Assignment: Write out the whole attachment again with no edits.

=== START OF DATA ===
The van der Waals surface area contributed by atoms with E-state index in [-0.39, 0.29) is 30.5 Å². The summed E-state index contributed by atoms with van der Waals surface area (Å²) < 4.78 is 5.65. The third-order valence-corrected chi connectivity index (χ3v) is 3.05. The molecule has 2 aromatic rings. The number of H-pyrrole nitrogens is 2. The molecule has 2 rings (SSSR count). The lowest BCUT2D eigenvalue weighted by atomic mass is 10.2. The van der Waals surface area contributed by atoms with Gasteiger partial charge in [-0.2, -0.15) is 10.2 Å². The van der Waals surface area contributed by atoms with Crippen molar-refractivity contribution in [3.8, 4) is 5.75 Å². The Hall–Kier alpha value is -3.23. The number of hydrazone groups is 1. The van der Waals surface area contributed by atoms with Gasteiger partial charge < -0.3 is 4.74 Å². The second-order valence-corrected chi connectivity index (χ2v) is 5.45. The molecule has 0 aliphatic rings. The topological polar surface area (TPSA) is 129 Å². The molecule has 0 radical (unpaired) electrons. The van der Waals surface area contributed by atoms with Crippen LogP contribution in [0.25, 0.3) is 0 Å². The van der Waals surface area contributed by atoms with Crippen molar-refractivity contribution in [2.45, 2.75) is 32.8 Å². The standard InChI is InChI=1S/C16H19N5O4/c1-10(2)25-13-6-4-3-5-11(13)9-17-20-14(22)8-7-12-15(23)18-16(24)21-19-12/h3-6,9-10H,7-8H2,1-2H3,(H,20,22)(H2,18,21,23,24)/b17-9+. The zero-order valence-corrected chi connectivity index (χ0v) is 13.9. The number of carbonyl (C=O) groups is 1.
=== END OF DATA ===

The van der Waals surface area contributed by atoms with E-state index in [-0.39, 0.29) is 30.5 Å². The summed E-state index contributed by atoms with van der Waals surface area (Å²) < 4.78 is 5.65. The third-order valence-corrected chi connectivity index (χ3v) is 3.05. The molecule has 2 aromatic rings. The number of H-pyrrole nitrogens is 2. The molecule has 2 rings (SSSR count). The lowest BCUT2D eigenvalue weighted by atomic mass is 10.2. The van der Waals surface area contributed by atoms with Gasteiger partial charge in [-0.2, -0.15) is 10.2 Å². The van der Waals surface area contributed by atoms with Crippen molar-refractivity contribution in [3.8, 4) is 5.75 Å². The Hall–Kier alpha value is -3.23. The number of hydrazone groups is 1. The van der Waals surface area contributed by atoms with Gasteiger partial charge < -0.3 is 4.74 Å². The second-order valence-corrected chi connectivity index (χ2v) is 5.45. The molecule has 0 aliphatic rings. The topological polar surface area (TPSA) is 129 Å². The molecule has 0 radical (unpaired) electrons. The van der Waals surface area contributed by atoms with Crippen LogP contribution in [0.25, 0.3) is 0 Å². The van der Waals surface area contributed by atoms with Crippen molar-refractivity contribution in [2.45, 2.75) is 32.8 Å². The standard InChI is InChI=1S/C16H19N5O4/c1-10(2)25-13-6-4-3-5-11(13)9-17-20-14(22)8-7-12-15(23)18-16(24)21-19-12/h3-6,9-10H,7-8H2,1-2H3,(H,20,22)(H2,18,21,23,24)/b17-9+. The zero-order valence-corrected chi connectivity index (χ0v) is 13.9. The number of carbonyl (C=O) groups is 1.